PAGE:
It should be understood that the curves of FIG. 16 are idealizations, in that they represent the case for sinusoidal signals of prescribed amplitude plotted one frequency at a time. By contrast, audio programs originate as complex signals of constantly changing amplitude and frequency. Modulation envelopes of complex signals tend to blend as a continuum and to thereby obscure details of the underlying signals such as the 8 KHz gap which separates the L+R and L-R components in FIG. 16. For this reason, observed complex signal modulated spectra for the stereophonic television sound transmission system appear somewhat as shown in the expanded television sound channel portrayed in FIG. 5. Referring to that figure, modulation of the sound carrier with a composite signal, such as developed in the basic (non-enhanced) transmission system of this invention, results in the generation of an RF signal 180 at the upper end of the television channel (FIG. 2) having a maximum overall bandwidth of 50 KHz during monophonic (L+R only) transmissions, and an RF signal 181 having a maximum overall bandwidth of 106 KHz during stereophonic transmissions. Modulation of the sound carrier 26 with the composite signal developed when the basic transmission system has been modified to incorporate the circuitry of FIG. 17A, so as to provide 9.6 db enhancement of the L-R component, results in generation of an RF signal 182 having shoulders above those of the envelope of RF signal 181.
The conditions depicted in FIGS. 3 and 16 represent extreme modulation limits for the L+R and L-R components, those limits being mutually exclusive in the sense of being attainable in only one channel at a time, and only under the uncommon circumstance that the other channel equates to 0 at that instant. For this reason, most of the audio content of the program is developed at levels below these limits, being susceptible therefore to environmental electrical noise to a still greater degree. One way to further improve noise rejection for the low level signals is to process the program content before transmission in a manner that raises the average modulation of the composite signal closer to 100%, and to then compensate at the receiver with reciprocally matched circuitry to restore the original conditions. One such system, the Dolby Type B noise reduction system, is finding increasing commercial application in FM stereophonic radio broadcasting for reducing high frequency over-modulation and raising the average modulation level of the transmitted program.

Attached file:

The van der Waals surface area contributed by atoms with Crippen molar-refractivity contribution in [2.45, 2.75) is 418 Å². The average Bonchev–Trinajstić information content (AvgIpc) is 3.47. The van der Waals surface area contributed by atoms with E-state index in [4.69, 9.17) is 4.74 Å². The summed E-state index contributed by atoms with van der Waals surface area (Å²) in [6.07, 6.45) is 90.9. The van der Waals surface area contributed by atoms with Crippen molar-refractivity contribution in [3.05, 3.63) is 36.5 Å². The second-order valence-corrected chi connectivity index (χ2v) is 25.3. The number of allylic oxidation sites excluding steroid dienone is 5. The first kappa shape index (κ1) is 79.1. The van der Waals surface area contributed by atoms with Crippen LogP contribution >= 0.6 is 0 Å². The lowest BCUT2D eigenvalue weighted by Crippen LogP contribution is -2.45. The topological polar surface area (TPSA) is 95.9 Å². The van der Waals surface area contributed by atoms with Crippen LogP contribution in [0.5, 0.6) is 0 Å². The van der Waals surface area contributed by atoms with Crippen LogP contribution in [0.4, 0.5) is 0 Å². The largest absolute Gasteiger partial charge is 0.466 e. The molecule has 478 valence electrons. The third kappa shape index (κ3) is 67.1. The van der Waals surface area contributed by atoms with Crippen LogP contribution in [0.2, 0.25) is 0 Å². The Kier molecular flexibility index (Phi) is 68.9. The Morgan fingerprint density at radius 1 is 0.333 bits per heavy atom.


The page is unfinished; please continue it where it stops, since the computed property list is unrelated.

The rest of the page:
Basically, the transfer characteristic of the Dolby B system is such as to enhance low-level high frequency signals, the degree of low level enhancement increasing as a function of frequency. Since the Dolby B system has been detailed prominently in the literature, only the relevant, qualitative features are noted herein. These are summarized in Table 2, wherein various configurations, consisting of various transmission pre-emphasis and reception de-emphasis time constants are compared with and without Dolby Type B transmission and reception units with respect to maximum modulation level for high fidelity transmission (0 db = 100 % modulation), high fidelity capability, and relative signal-to-noise performance.
TABLE 2__________________________________________________________________________ MaximumConfiguration Relative NetSystem Transmitter Receiver Modulation High RelativeNo. Pre-Emphasis* De-Emphasis* Level Fidelity S/N__________________________________________________________________________1 .75 75 -8.3 db Yes -0.9 db2 25 75 0 db No <2.7 db3 25 25 0 db Yes +2.7 db4 Dolby & 75 75 -8.3 db No --5 Dolby & 25 75 0 db No --6 Dolby & 25 25 0 db No --7 Dolby & 25 25 & Dolby 0 db Yes +12.3 db__________________________________________________________________________ *= microseconds